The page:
Thursday, May 10, 2012

My schedule for BayCon 2012!

Do you live in the San Francisco Bay area? Do you love science fiction and fantasy - and steampunk, and slipstream, and magical realism, and all the things in between? Then come to BayCon 2012 on Memorial Day weekend... and as a bonus, you can see me! (Yay! I love to meet blog followers.) Here's my schedule, and I'm super excited about it.

Here it is:

1. Saturday from 11:30 AM to 1:00 PM in San Tomas
Fairy Tales and Mythology
with Kevin Andrew Murphy, Ann Finnin, and Valerie Estelle Frankel
       What are we teaching our children about the fairy tales and mythology
       in today's media, or even as bedtime stories?  Are we staying true, or
       drifting?



2. Saturday from 2:30 PM to  4:00 PM in San Tomas
Getting Girls Hooked on Science and Engineering
with Karen Williams, Kay Pannell, Clare Bell
       Ladies in lab coats:  Following in the footsteps of Madam Curie.


3. Sunday from 9:00 AM to 12:00 PM in Saratoga
Writers Workshop 3 
with Adrienne Gormley, G. David Nordley, Maya Kaathryn Bohnhoff)
Note: This session is not open to general convention guests, but to workshop participants only.

4. Sunday from 1:00 PM to 2:30 PM in Ballroom A [notice room change!]
The Evolution of Female Characters in SF and Fantasy
with Veronica Belmont, Deborah J. Ross, Daryl G. Frazetti, Brandon Sanderson, and Diana L. Paxson
       From damsels in distress to sword-wielding, gun-toting, and military
       masterminds, have women found their place, or are they 'feminized' men?
       Do the women truly reflect the changing attitudes of the roles of
       women?



5. Sunday from 2:30 PM to 4:00 PM in BallroomB-C-D [notice room change!]
World Building Basics
with Pat MacEwen, Paula Butler, David J. Peterson, Brandon Sanderson, and Eytan Kollin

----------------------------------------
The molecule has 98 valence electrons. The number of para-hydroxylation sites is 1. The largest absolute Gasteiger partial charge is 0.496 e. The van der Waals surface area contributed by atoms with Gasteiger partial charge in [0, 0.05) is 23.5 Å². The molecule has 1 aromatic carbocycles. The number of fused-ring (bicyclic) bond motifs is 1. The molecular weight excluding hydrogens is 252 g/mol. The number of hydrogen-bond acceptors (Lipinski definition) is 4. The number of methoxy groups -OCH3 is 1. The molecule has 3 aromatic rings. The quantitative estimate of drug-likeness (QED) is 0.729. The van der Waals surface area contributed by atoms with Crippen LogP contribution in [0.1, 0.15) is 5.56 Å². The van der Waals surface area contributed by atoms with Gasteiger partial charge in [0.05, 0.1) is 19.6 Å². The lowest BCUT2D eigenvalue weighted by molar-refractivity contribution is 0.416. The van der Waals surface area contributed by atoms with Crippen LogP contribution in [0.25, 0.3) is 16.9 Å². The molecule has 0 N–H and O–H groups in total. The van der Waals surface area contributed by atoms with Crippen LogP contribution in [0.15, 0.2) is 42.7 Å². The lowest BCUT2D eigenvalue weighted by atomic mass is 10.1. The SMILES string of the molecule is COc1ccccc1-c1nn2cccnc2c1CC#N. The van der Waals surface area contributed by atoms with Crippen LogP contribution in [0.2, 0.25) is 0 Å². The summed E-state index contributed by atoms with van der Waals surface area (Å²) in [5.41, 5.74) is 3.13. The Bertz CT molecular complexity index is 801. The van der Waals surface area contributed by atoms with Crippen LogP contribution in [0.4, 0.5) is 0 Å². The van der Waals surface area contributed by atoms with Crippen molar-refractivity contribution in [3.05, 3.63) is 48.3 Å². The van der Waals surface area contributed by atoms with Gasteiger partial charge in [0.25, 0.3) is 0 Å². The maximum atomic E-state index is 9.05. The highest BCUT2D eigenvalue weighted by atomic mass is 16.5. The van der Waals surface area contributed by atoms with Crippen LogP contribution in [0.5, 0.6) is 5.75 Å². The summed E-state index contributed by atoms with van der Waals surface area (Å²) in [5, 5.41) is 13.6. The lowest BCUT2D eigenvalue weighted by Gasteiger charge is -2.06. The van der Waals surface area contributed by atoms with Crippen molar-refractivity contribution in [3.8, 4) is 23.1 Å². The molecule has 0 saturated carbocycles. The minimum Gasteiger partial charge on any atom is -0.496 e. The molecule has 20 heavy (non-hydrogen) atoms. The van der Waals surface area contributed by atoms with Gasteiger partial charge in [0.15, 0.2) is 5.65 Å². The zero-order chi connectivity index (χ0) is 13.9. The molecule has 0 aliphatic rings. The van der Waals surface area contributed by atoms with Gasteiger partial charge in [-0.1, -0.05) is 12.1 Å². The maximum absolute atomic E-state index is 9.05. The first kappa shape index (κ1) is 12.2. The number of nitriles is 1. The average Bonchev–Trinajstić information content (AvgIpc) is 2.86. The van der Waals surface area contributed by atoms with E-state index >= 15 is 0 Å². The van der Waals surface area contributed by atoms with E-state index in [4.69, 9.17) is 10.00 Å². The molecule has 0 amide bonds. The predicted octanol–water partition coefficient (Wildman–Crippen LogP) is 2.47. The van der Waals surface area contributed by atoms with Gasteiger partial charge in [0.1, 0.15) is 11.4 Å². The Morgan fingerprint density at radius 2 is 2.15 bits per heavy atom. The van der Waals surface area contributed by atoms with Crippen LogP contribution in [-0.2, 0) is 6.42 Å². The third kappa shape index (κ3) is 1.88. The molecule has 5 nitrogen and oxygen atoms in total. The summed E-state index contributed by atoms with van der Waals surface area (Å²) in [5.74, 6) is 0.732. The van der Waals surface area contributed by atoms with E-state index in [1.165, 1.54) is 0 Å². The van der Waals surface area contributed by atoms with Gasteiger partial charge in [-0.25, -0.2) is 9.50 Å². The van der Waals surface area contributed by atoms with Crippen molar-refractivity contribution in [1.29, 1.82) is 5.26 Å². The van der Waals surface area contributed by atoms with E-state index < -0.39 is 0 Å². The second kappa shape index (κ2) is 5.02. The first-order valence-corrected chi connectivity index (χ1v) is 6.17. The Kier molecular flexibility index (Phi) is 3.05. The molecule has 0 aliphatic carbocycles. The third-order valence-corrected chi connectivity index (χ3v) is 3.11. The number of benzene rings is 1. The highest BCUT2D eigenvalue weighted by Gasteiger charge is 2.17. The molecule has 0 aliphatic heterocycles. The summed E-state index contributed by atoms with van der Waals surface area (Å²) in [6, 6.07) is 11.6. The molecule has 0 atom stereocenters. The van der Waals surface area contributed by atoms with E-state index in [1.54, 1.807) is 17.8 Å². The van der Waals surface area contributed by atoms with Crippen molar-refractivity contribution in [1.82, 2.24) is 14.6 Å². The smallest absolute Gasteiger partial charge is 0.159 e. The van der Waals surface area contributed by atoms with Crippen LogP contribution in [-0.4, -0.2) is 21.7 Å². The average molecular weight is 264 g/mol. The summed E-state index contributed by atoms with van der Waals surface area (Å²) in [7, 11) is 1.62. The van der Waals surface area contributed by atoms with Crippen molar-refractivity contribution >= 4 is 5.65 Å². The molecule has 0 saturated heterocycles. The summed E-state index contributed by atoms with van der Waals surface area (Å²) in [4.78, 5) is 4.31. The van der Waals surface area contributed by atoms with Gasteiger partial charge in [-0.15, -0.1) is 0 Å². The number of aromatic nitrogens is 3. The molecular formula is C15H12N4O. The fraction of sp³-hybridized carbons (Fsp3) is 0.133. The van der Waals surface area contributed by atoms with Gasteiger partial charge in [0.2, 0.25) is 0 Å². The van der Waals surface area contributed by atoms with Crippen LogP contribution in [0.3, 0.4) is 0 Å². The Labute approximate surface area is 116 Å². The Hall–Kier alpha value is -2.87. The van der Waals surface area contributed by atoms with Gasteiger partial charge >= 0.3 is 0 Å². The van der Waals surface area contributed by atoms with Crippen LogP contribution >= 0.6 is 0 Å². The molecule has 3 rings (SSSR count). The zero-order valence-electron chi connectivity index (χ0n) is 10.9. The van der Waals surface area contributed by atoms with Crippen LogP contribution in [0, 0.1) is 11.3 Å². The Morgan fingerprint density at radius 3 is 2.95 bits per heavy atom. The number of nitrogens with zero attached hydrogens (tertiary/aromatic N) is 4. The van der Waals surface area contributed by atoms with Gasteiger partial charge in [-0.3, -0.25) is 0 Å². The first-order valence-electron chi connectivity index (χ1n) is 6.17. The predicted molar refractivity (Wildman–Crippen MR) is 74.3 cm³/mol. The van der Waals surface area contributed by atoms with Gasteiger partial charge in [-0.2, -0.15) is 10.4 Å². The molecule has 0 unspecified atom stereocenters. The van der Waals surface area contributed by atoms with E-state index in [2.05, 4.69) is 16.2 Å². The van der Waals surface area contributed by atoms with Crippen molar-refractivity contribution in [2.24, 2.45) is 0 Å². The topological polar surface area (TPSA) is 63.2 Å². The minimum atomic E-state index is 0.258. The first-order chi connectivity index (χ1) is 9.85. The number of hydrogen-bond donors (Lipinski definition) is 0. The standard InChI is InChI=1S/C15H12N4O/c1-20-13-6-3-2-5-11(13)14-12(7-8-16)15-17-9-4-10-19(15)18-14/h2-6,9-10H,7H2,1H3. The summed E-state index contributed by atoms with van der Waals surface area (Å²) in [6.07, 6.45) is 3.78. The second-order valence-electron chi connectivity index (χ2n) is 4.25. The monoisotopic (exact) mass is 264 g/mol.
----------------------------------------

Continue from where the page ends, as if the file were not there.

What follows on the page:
Panelists discuss the basics of worldbuilding. If you are going to set
       your fantasy or science fiction piece is an alien place, what kinds of
       things should you think of prior to doing so?



If anything gets added, dropped or changed, I'll let you know as soon as I do. This is going to be a super convention!

Wednesday, May 9, 2012

High Culture versus Low Culture (Daily Practices): A worldbuilding hangout report

I was joined for this discussion by Brian Dolton, Glenda Pfeiffer, Erin Peterson, David Peterson, Jaleh Dragich, and Margaret McGaffey-Fisk.

The first critical point of this discussion was that when we're worldbuilding culture, we should make sure to include both high and low culture, because either or both of these can easily be neglected. In our world, in fact, there are very few places where you won't see any sign of high culture, while daily practices (low culture) are all around us constantly.

In my story, At Cross Purposes (Analog Jan/Feb 2011), I had to create an environment where there would be very few signs of high culture, so I put my humans in a terraforming station where there were just enough people to do the job at hand, and very little time for decorating the place. This actually played into the cultural clash that occurred, since for my aliens, "art" and "purpose" were the same word!

Varin is an entirely different story, because there I use a lot of high culture borrowed from our world, such as orchestral music and embroidery and architecture and furniture... but while eating utensils and bathing are similar to our world, quite a few of the daily cultural practices are very different. These similarities are intended to create the feeling that the world is familiar, and that the reader lives there.